Like their human counterparts, male dogs over 8 years old are prone to developing prostate problems in life. These can include enlargement of the prostate, prostatic cysts and prostitis. Prostate cancer in dogs is of particular concern, and all prostate issues in dogs require careful medical attention and intervention to prevent painful and potentially life threatening complications.
The prostate gland is a structure that lies behind the bladder and below the rectum of the dog. The function of the prostate gland is primarily for breeding purposes, as prostatic fluid provides nourishment to sperm, and volume to ejaculated liquid. When not used for breeding, small ducts in the prostate deposit fluids produced there into the urethra to be expelled in urine. The prostate gland begins to develop in young dogs as they reach puberty, and its ultimate size is primarily determined by the hormone testosterone.
Because testosterone helps to develop the prostate gland, dogs neutered before puberty, will have a very small prostate gland throughout life. Dogs neutered later in life will slowly experience a shrinking of the prostate gland, once the testosterone begins to leave their system. In time, the functioning cells in the prostate will stop almost all production of prostatic fluids.
Signs of Prostate Cancer in Dogs
Because of the proximity of the prostate to the rectum, almost all forms of prostate problems will first manifest as pain and difficulty defecating. As the diseased prostate increases in size, it begins to push up against the rectum, decreasing the space for stool to pass. Dogs with prostate problems will often walk abnormally and stiffly, avoiding putting pressure on the painful gland.
Other signs of potential prostate problems include discharge of blood or pus from the penis, pain or difficulty urinating, and even an infection in the abdominal cavity caused by bacteria leaking from the prostate gland.
The most common prostate problem in dogs is called Benign Prostatic Hyperplasia. This condition is caused by the normal aging process of the gland, as it increases in size and production of cells. This gradual enlargement can become a source of constant discomfort to the dog, as well as lead to problems urinating and defecating.
Dogs with Benign Prostatic Hyperplasia can alsodevelop cysts, small fluid filled pockets, which can increase in size and further aggravate the already painful prostate.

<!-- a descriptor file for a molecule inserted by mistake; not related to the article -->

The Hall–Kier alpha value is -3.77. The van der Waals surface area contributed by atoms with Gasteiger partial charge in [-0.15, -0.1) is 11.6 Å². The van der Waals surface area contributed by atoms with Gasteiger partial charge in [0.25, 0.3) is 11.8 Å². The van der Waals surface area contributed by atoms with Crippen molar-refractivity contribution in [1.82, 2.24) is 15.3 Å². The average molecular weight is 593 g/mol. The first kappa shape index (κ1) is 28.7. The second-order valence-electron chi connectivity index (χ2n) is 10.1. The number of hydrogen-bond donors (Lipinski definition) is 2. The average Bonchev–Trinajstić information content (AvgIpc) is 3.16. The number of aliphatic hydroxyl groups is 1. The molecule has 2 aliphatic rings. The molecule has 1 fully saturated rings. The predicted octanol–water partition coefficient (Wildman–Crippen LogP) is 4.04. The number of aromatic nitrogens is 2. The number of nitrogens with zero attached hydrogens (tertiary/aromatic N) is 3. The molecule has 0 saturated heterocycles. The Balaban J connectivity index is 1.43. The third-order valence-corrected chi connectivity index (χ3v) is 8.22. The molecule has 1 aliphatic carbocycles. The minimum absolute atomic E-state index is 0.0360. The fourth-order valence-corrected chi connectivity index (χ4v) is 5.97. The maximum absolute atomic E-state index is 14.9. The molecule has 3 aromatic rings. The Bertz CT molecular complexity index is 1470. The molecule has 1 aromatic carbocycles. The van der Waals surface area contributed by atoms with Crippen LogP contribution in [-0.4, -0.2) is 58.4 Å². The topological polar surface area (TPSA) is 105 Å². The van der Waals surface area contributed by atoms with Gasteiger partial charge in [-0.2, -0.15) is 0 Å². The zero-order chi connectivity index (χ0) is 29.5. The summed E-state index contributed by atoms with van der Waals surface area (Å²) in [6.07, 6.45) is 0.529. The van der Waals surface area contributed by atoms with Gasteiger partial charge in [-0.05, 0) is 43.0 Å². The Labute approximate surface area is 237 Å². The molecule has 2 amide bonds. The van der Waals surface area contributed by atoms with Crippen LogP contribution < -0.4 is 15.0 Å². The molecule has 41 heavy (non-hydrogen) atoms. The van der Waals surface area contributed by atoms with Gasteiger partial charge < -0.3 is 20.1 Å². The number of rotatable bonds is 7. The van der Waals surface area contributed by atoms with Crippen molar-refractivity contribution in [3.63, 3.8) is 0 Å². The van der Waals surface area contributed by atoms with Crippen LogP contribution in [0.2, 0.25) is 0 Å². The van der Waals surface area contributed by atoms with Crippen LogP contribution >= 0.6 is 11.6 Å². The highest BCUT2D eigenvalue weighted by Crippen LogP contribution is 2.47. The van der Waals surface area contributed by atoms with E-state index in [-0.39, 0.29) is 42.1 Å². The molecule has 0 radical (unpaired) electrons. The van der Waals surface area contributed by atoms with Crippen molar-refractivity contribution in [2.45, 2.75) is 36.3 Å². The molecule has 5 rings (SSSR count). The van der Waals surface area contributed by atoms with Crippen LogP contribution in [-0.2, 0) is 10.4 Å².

Bacteria from the blood or urinary tract can sometimes get into the prostate, causing a bacterial infection. While bacterial infections in the blood or bladder can be easily treated with antibiotics, once the bacteria enters the prostate, it becomes a much more difficult problem to treat. The early stage of a bacterial infection of the prostate is very painful, and can spread throughout the body, causing fevers and even systemic illness. If the infection is not cured in the early stage, it can become a chronic condition, causing scarring and sometimes depositing pockets of pus into the gland.
Because testosterone encourages the prostate gland to increase in size and the production of fluid, the best treatment for most prostate problems is to neuter the intact male. Castration both prevents Benign Prostatic Hyperplasia from developing, and is also the way to cure it. Neutering dogs with prostatic cysts and inflammation of the prostate (Prostatitis) can be very beneficial as an effective treatment for the problem, as well as significantly reducing the chances of reoccurrence. Bacterial infections must be treated with a well-targeted approach of antibiotics, but once again neutering will help to prevent further infections by reducing the size of the prostate.
While prostate cancer in humans is 2nd largest cause of cancer of men in the United States, prostate cancer in dogs is not nearly as common. However, dogs can develop cancer of the prostate, and when they do it is a serious and life-threatening condition.
Prostate cancer in dogs is most often found in dogs over 10 years old, and it can be difficult to diagnose. Almost all prostate cancers occur in male dogs that are unneutered, so the best prevention against prostate cancer is castration.
Cancer of the prostate is frequently inoperable, due to the location of the gland, and it’s proximity to many other important structures and nerves. Chemotherapy and radiation therapy are generally the only potential treatments, however neither of these shown to greatly increase the long-term survival of dogs with prostate cancer. Frequently prostate cancers are diagnosed late in the course of the disease, and by the time they are discovered they may have spread throughout the body to the lymph nodes, lungs, kidneys and other vital organs. Once the cancer has begun to spread from the prostate, there is no cure.
Prostate cancer in dogs, as well as most of the other common prostate problems in dogs all have one thing in common- they can all be prevented or greatly reduced in severity by having your male dog neutered. With the problems of pet overpopulation, all non-breeding male dogs should be neutered in order to prevent unwanted pets. Given the advantages to having a neutered dog, the decision to have your dog neutered may be one of the most proactive things that can be done for his health and longevity.
My dachshund was neutered as a puppy and developed prostate cancer at 8.5 years old. With chemotherapy is survived 7 months. We had ups and downs during those 7 months. He passed 2/18/21.
Pay attention to difficulty defecating. He had signs of this for several months and I thought he was just constipated. I had no idea at the time it was a sign of a prostate problem.